A Swedish tourist suffered the amputation of his right leg on Thursday, after being shot in downtown Buenos Aires last weekend in the course of a robbery.
Christoffer Persson, 36, was standing at the corner of Tacuarí and Venezuela streets in Monserrat (only a couple of blocks away from Casa Sueca housing the Swedish Club, various Swedish companies and, until very recently, the Swedish Embassy, now in Puerto Madero) when he pulled out his smartphone to consult Google Maps and find his bearings.
According to his girlfriend, Sicilian-born journalist Maria Izzo, the phone drew the attention of a criminal cruising past in a car. The attacker sprang out and ordered Perssson, a computer systems engineer, to hand over his mobile phone at gunpoint but the tourist resisted, whereupon he was promptly kneecapped by the assailant, who later escaped in the car.
The attacker remained at large at press time despite having his licence plate recorded by a security camera.
Izzo described the mugger as in his early 20s, apparently under the influence of drugs and also inexperienced with firearms, believing the bullet costing Persson his leg to be the result of a random shot rather than a deliberate maiming.
She praised the initiative of two passing cyclists who improvised a tourniquet from the victim’s clothing to stop the bleeding immediately. Neighbouring residents also responded to help.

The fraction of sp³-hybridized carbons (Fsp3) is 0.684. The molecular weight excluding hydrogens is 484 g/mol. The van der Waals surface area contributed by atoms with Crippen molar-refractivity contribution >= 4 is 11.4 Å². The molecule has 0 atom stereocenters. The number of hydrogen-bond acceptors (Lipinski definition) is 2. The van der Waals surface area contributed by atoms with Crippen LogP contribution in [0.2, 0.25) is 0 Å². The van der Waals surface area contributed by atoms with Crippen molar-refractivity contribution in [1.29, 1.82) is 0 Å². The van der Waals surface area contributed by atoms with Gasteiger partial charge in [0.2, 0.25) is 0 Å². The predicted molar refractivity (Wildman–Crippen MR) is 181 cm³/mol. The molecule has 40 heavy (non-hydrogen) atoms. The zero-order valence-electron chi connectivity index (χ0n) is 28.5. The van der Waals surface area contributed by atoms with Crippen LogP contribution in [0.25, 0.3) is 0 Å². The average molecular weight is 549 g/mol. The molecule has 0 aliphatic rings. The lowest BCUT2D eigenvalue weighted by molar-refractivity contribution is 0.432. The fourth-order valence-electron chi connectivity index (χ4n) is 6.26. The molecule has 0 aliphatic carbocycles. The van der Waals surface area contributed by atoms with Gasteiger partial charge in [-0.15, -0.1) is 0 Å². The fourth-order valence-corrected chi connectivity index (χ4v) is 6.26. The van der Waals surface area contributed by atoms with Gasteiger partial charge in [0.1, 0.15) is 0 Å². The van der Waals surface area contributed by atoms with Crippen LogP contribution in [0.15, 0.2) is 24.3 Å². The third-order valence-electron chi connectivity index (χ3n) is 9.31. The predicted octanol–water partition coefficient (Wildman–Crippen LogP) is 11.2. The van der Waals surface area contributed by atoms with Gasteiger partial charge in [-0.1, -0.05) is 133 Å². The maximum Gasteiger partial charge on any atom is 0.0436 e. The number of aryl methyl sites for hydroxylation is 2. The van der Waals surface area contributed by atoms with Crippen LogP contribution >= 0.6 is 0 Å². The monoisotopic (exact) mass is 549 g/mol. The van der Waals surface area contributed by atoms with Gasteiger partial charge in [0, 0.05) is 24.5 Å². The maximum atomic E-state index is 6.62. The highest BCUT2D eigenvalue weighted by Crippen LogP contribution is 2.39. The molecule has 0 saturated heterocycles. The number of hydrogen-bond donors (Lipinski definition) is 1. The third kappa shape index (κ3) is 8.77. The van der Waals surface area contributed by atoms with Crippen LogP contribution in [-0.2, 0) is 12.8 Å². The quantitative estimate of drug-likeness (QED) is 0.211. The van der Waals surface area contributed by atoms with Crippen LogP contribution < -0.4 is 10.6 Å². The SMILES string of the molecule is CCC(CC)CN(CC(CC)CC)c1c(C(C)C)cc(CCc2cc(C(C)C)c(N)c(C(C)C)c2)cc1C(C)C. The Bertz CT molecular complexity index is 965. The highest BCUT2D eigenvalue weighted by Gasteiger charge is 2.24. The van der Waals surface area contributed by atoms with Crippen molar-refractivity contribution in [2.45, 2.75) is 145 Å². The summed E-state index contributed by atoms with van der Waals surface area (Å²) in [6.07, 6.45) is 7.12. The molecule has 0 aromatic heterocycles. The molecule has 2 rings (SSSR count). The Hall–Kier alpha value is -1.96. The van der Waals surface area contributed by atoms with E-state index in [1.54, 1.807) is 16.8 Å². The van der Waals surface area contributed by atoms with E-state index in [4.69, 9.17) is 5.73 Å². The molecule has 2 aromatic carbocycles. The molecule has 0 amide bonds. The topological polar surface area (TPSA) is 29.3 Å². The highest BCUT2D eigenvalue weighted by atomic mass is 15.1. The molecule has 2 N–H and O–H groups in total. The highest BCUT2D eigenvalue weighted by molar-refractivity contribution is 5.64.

The incident received practically no media attention until Thursday’s amputation, but then it became the highestprofile attack on a foreign visitor since last February when tourist Francis Joseph Wolek from the United States was stabbed in La Boca.
That criminal was promptly gunned down in unclear circumstances by off-duty Buenos Aires provincial policeman Luis Chocobar, who was soon afterwards hosted by a congratulatory President Mauricio Macri in the Casa Rosada amid controversy over whether Chocobar was a police hero or a ‘trigger-happy’ cop.
Ironically enough, Wolek was attended in the same hospital (Argerich) by the same doctor who ended up removing Persson’s leg this week – Yamil Ponce. Between the weekend and Thursday, the wounded man underwent four knee operations in an attempt to save the limb, doctors said, including a six-hour bypass with another of his veins, but the damage to vital arteries was too severe and his life was in danger.
Sedated and under observation for the following 24 hours to avoid any risk of infection after the amputation, Persson will remain in hospital for at least 10 days. His parents arrived yesterday from Sweden.
Born on Christmas Eve, 1971, in southern Sweden, Persson had planned to celebrate both his birthday and Christmas here around the country, with scheduled trips to locations including Bariloche and Colonia (Uruguay).